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There’s no two ways about it, betting live on a sporting event is more exciting that betting in advance. They’ve both got their merits of course, with betting before a sporting match even starts giving you plenty of time to weight up your options and figure out what’s the right way forward. Yet there’s something thrilling about being compulsive and sticking a bet on based on what you’re seeing with your own eyes.
It allows you to go with your gut rather than your analytical brain. I remember watching a Manchester United match once when they were all over Blackburn Rovers. I stuck money on Blackburn next goal and low and behold they did it. I just sensed it was coming. To be able to do that, however, you need to be able to watch the event you’re betting on. That’s where live streaming comes in.
What Is Live Streaming?
Just in case you’ve been living under a rock or you don’t really have much experience of the internet, I’ll give you a quick overview of what live streaming is.
We all know that companies such as Sky Sports, BTSport and even Channel 4 show events live. Sky Sports in particular have made an awful lot of money by making themselves the premier place to go for live sporting events. They are, as they say, the bees knees.
They can’t cover every event ever, though. They specialise in the main sporting markets, with each of the companies having their own selling point. Sky and BT both cover the football predominantly, with BT also making a big deal of their Mixed Martial Arts coverage. Channel 4 is the place to go for your horse racing needs.
What of a handball match in Ukraine, though? How will you watch a table-tennis match taking place in Japan? Why don’t more of the main broadcasters cover English basketball? That’s when bookmakers and their live streaming service comes in.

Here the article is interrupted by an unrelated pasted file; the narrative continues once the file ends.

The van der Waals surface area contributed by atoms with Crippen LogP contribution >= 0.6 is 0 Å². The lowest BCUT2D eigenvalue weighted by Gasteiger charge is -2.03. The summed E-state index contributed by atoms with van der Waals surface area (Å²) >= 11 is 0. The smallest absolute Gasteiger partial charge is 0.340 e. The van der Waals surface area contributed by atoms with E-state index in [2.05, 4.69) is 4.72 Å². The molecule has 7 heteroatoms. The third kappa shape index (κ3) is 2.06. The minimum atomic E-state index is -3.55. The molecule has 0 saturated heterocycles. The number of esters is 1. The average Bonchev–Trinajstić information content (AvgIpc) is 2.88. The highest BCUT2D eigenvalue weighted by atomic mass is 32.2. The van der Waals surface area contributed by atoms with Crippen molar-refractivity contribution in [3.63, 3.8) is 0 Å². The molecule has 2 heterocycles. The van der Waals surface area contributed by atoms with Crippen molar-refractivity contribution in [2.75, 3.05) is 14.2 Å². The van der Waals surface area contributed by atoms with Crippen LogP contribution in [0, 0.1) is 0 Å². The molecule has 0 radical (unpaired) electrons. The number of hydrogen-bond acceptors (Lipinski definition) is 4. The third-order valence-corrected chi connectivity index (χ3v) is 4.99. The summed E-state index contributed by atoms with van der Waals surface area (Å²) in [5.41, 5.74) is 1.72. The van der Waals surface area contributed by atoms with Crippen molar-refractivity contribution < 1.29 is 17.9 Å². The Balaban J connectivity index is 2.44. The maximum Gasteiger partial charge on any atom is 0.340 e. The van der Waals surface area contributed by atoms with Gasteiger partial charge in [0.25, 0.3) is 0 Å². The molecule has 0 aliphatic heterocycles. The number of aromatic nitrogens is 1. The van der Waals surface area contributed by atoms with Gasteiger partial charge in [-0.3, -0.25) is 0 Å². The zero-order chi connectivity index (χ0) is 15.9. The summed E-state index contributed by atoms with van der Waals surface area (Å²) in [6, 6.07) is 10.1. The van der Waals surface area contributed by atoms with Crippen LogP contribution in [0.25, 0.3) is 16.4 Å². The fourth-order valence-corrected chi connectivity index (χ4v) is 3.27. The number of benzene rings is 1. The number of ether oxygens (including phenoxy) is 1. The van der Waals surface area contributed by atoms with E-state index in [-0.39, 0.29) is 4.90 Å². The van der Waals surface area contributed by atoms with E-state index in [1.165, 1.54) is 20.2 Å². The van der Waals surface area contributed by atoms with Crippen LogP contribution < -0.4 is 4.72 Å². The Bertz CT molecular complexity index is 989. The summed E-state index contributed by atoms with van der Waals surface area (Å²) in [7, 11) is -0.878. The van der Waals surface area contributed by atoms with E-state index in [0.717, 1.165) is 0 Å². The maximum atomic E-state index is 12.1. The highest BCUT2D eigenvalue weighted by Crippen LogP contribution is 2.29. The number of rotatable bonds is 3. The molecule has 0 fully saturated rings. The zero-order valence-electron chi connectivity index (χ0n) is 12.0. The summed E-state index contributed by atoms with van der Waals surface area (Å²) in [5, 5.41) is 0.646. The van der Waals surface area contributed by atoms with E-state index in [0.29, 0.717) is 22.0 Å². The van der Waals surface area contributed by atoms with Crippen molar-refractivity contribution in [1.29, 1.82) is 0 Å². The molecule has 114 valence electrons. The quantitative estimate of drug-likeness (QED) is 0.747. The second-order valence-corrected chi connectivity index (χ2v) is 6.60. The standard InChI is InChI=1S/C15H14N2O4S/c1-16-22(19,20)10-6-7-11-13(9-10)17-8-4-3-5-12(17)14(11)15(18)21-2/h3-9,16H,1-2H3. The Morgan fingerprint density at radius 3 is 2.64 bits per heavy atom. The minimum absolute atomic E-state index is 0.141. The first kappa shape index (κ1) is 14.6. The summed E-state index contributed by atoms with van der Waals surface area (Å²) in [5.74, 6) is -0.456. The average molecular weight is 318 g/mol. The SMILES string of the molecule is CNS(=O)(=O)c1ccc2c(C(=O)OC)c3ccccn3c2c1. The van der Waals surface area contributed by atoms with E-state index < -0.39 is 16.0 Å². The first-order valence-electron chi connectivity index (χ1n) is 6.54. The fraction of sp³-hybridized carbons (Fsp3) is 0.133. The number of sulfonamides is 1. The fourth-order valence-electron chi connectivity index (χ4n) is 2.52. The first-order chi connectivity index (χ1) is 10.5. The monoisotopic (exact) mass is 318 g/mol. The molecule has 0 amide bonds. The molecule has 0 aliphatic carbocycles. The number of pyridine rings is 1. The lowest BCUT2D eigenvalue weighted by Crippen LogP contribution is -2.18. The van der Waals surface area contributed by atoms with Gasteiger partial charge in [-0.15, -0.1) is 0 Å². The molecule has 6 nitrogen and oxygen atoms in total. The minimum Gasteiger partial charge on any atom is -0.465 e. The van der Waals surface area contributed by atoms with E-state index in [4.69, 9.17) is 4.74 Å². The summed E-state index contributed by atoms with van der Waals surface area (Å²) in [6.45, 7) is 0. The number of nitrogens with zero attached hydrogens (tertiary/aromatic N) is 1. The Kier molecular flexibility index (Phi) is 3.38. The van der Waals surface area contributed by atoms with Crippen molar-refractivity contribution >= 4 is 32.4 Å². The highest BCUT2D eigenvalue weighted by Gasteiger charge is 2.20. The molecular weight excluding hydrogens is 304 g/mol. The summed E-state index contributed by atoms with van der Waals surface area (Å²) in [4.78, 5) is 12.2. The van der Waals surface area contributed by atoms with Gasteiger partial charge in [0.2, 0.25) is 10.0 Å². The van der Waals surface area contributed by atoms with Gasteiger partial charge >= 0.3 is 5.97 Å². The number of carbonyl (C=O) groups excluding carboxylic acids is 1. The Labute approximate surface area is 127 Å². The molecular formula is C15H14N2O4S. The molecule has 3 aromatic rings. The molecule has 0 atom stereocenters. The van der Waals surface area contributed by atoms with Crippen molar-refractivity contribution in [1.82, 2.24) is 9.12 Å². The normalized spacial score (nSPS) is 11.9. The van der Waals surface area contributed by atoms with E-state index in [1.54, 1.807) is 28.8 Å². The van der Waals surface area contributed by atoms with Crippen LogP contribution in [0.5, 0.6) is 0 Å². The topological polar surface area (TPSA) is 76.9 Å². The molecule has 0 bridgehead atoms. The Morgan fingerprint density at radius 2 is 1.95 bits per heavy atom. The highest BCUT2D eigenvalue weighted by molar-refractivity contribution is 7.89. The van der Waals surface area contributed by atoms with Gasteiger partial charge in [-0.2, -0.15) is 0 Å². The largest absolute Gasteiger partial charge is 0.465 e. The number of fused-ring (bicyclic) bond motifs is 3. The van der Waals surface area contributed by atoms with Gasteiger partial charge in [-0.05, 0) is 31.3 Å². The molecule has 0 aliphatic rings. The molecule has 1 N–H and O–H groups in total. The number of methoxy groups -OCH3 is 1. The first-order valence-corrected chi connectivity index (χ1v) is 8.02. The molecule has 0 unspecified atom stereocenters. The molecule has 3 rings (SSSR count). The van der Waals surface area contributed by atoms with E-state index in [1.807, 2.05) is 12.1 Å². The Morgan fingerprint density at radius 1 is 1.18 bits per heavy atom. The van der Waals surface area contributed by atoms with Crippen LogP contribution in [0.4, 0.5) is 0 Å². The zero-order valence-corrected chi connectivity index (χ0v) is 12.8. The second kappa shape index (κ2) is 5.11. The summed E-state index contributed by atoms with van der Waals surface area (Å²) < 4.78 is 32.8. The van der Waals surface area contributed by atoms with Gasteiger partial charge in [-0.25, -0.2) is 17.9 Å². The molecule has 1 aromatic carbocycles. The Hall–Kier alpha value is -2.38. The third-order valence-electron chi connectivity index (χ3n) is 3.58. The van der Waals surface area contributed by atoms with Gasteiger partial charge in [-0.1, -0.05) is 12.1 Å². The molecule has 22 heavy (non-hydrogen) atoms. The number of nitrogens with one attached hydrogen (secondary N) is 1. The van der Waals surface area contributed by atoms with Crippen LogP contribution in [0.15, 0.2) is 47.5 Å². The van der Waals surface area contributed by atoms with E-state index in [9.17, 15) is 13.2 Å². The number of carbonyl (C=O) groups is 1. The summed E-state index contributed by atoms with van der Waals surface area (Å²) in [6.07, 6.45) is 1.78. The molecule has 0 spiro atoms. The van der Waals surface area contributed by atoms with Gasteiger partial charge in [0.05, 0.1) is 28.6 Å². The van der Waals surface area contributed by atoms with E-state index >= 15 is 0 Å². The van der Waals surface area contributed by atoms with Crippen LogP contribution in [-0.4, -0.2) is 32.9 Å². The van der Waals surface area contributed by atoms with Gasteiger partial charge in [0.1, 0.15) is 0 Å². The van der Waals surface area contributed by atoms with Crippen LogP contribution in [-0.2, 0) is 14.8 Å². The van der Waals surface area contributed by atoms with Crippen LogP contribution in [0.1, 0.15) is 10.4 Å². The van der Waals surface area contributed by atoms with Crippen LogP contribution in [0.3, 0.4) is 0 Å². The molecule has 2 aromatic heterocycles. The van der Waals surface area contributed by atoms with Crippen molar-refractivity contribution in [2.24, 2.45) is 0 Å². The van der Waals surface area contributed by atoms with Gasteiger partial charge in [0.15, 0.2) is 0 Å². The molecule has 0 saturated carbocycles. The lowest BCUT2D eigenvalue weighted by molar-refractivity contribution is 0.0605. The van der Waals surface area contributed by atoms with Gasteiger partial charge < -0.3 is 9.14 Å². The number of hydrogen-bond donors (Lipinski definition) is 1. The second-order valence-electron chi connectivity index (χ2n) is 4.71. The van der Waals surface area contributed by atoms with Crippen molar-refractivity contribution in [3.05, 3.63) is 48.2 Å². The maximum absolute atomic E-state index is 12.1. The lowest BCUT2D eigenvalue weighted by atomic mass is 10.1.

To break it down really simply, they show events that you can bet on live by streaming it over the internet. Most commonly you can watch it via their website on your desktop computer, but many of the big bookies also allow you to stream events through their mobile apps. That way you can see what’s going on in your favourite sport and make those gut calls I was talking about a moment ago.
What Sports Are Shown Live?
This obviously differs from bookie to bookie, though typically you’ll be talking about football, basketball, tennis, golf, badminton, table-tennis, snooker, volleyball and more.
There’s no hard and fast rule, but it’s fair to say that the events you’ll be able to watch live through a bookmaker have two things in common: Firstly they’re not always going to be being covered by the main broadcasters (though of course sometimes they are, tennis mainly) and secondly you’ll be able to place a bet on them through the bookie that’s streaming the event.
If you want to see if a bookie is streaming the event that you’re hoping to watch then head to their home page and look for a ‘Live Streaming’ section. Most of them have lists of what is live as well as calendars showing what’s coming up. Normally if they have a live stream then you’ll get a link to it from within the section of the sportsbook that shows you all of the bets that you can place on the event.